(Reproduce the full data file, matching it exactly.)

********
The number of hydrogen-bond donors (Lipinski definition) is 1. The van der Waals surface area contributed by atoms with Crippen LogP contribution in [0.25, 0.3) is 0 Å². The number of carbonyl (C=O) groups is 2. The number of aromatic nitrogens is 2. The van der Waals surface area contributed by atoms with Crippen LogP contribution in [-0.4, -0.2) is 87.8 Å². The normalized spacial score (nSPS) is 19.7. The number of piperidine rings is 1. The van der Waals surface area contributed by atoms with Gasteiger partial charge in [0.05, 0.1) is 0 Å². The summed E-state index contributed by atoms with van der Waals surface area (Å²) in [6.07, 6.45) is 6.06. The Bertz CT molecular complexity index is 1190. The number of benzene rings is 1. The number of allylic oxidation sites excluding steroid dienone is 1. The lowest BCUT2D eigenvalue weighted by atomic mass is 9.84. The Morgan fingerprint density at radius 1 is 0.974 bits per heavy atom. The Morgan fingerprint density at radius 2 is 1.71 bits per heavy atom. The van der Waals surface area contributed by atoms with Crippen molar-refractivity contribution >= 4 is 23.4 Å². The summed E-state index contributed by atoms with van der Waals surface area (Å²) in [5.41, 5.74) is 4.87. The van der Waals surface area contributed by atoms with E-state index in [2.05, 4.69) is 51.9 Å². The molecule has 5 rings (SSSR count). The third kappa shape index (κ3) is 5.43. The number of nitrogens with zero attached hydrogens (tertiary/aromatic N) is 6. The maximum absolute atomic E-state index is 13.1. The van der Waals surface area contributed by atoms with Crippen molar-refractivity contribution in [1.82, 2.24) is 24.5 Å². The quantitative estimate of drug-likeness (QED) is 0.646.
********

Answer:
The number of hydrogen-bond donors (Lipinski definition) is 1. The van der Waals surface area contributed by atoms with Crippen LogP contribution in [0.25, 0.3) is 0 Å². The number of carbonyl (C=O) groups is 2. The number of aromatic nitrogens is 2. The van der Waals surface area contributed by atoms with Crippen LogP contribution in [-0.4, -0.2) is 87.8 Å². The normalized spacial score (nSPS) is 19.7. The number of piperidine rings is 1. The van der Waals surface area contributed by atoms with Gasteiger partial charge in [0.05, 0.1) is 0 Å². The summed E-state index contributed by atoms with van der Waals surface area (Å²) in [6.07, 6.45) is 6.06. The Bertz CT molecular complexity index is 1190. The number of benzene rings is 1. The number of allylic oxidation sites excluding steroid dienone is 1. The lowest BCUT2D eigenvalue weighted by atomic mass is 9.84. The Morgan fingerprint density at radius 1 is 0.974 bits per heavy atom. The Morgan fingerprint density at radius 2 is 1.71 bits per heavy atom. The van der Waals surface area contributed by atoms with Crippen molar-refractivity contribution >= 4 is 23.4 Å². The summed E-state index contributed by atoms with van der Waals surface area (Å²) in [5.41, 5.74) is 4.87. The van der Waals surface area contributed by atoms with E-state index in [2.05, 4.69) is 51.9 Å². The molecule has 5 rings (SSSR count). The third kappa shape index (κ3) is 5.43. The number of nitrogens with zero attached hydrogens (tertiary/aromatic N) is 6. The maximum absolute atomic E-state index is 13.1. The van der Waals surface area contributed by atoms with Crippen molar-refractivity contribution in [1.82, 2.24) is 24.5 Å². The quantitative estimate of drug-likeness (QED) is 0.646.